This is not Israel’s fault, but rather a lack of Jewish leadership that should be focussing less on petty party politics and more on strengthening Jewish identity. When you do that, you reinforce Jewish pride, you boost Jewish confidence, you educate young people as to who they are, where they are from, and what it means to be a Jew.
Most importantly, you make them remember why Israel is not just a faraway country that lives on the evening news, but a part of who they are. A part of their unique birthright and something that should be cherished and valued and defended, not scolded and admonished and attacked.
The diaspora community is critical and highly important to Israel and for thousands of years prior to the State of Israel being declared, it was the diaspora Jews who kept alive the longing to return to Israel. It was the Jews from Russia, from Europe, from Arabia and every other corner of the world that kept the memory of their Jewish state alive in their prayers, in their hearts and in their minds. Despite all the pressures of a modern and secular society, they kept their identity intact.
But after 1948, the roles reversed. Israel became the central focal point of the Jewish world once again, not only spiritually, but politically too. Israel became the glue that kept us together. Israel provided the blanket of security to Jews worldwide. Israel offered the Jews of the world – shattered after the Holocaust – a new lease on pride and respect. It was the courage of this small country that inspired an entire people to dust themselves off and rise up once again.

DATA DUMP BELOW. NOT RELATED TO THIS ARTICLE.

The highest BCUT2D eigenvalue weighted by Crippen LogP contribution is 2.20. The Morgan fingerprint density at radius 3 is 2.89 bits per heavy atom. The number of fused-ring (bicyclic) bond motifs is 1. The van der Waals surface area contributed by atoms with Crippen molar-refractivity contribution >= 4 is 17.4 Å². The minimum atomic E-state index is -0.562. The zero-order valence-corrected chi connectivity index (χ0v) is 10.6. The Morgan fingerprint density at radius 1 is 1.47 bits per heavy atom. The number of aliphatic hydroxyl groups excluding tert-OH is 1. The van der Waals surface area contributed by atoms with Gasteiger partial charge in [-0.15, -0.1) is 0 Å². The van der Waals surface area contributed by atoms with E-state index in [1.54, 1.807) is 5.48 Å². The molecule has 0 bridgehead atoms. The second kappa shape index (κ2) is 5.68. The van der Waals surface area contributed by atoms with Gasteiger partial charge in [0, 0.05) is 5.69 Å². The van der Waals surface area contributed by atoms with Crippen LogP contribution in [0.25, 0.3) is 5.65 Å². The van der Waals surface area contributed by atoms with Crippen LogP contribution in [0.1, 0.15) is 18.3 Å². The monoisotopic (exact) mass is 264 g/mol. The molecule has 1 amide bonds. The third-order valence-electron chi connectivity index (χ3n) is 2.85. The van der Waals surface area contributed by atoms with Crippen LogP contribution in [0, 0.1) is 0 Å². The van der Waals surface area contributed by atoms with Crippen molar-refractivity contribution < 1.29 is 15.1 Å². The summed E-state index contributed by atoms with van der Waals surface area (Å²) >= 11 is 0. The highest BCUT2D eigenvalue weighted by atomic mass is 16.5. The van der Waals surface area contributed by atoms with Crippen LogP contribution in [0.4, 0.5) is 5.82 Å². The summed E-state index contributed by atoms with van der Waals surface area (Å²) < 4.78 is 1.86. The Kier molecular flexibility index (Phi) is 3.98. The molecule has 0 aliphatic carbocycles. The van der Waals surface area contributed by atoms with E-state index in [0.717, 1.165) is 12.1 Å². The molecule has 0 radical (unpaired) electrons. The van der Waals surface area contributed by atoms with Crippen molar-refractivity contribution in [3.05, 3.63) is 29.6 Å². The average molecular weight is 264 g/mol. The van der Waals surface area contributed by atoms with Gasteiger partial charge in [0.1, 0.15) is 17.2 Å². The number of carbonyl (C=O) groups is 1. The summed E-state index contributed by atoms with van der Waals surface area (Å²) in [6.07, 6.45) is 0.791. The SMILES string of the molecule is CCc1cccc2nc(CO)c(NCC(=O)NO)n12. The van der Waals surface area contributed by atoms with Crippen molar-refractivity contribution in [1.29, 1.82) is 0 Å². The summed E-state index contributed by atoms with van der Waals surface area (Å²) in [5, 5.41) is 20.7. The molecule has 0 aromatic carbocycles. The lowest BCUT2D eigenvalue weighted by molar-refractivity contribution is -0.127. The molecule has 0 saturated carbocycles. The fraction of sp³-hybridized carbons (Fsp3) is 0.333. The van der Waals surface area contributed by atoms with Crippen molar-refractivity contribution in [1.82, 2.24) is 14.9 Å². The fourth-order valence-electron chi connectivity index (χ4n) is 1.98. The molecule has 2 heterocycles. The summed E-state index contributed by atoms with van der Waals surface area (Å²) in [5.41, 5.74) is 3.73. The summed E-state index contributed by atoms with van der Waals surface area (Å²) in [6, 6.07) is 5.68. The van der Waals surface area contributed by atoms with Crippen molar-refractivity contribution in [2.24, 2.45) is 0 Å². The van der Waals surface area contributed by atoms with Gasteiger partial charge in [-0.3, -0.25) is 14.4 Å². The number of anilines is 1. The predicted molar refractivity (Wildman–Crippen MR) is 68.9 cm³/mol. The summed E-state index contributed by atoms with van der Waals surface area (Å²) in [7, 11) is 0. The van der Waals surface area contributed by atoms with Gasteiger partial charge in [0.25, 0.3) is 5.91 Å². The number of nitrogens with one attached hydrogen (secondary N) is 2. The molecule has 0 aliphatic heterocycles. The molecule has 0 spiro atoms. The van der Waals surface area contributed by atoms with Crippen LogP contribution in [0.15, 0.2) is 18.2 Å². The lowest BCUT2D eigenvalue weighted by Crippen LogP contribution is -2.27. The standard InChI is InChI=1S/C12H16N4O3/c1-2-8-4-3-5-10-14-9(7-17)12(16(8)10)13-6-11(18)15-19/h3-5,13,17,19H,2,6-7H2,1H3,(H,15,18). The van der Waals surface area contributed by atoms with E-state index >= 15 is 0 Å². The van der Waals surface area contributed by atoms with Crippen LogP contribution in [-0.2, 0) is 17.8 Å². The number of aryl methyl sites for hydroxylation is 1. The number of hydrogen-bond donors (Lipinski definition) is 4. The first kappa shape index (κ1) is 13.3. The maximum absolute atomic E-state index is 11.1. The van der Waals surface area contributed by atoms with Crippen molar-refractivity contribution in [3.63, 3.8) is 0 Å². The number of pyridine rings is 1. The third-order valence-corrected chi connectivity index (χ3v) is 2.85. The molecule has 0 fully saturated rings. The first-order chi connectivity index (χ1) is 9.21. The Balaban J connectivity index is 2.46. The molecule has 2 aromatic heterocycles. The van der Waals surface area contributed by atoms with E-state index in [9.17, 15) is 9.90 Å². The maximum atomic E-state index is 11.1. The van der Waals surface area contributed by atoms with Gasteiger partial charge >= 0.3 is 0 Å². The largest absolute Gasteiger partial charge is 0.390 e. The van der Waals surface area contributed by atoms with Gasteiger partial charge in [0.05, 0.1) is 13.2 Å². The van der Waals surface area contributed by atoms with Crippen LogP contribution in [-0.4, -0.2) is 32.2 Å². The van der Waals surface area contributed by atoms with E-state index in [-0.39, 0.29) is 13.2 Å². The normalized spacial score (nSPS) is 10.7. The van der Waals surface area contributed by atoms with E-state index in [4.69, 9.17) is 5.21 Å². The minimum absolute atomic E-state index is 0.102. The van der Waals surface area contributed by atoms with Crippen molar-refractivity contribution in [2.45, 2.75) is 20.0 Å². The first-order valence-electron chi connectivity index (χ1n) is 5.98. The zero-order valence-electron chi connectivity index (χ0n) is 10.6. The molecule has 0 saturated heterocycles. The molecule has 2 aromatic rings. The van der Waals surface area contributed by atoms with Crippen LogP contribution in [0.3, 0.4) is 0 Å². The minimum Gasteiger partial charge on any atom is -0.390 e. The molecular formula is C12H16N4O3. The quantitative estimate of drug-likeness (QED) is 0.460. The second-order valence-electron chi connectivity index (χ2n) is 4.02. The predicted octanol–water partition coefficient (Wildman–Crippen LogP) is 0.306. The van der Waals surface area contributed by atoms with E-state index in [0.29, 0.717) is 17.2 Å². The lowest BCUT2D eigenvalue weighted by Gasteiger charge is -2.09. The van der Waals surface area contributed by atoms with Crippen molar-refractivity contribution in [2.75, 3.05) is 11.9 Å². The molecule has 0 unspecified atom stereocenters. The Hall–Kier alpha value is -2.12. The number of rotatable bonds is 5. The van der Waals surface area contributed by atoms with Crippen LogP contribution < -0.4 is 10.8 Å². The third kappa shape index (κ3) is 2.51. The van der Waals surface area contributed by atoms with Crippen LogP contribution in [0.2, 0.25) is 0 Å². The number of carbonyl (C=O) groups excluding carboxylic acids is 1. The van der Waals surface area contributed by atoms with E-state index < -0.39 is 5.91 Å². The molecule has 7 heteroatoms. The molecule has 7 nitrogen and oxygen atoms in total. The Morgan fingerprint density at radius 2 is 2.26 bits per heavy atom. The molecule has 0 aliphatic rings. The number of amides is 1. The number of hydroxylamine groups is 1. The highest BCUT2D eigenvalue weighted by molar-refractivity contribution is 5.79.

Because of Israel, every Jew walked a little taller.
Now there are certainly many issues in Israel between the religious and the secular, but it is unfair to expect Israel to bend over backwards to accommodate diaspora communities that have traded in their own Jewish values for so-called “progressive” ones that actively work against Jewish continuity.
This doesn’t strengthen Jewish identity – it weakens it. This doesn’t guarantee a future for the Jews – it endangers it, because when you sacrifice all your traditions, your culture, your heritage, your principles, then what exactly are you fighting for?
While it’s true to say that most Israelis are secular, it’s also true to say that most Israelis are fiercely proud of their Jewish identity and proud of their country.
Ronald ends off by saying that the choices Israel makes in the coming years will determine the destiny of the Jewish people.
But just as Israel has a responsibility to Jews worldwide, so too do Jews worldwide have a responsibility to Israel.
The challenges that we face today and the ones that lie ahead are difficult and demanding. It is though, not Israel’s burden alone to bear. It affects all Jews worldwide.
For it is not simply about the future of the Jewish state, it’s about the future of the Jewish people.
Justin Amler is a noted South African born, Australia-based writer and commentator on international issues.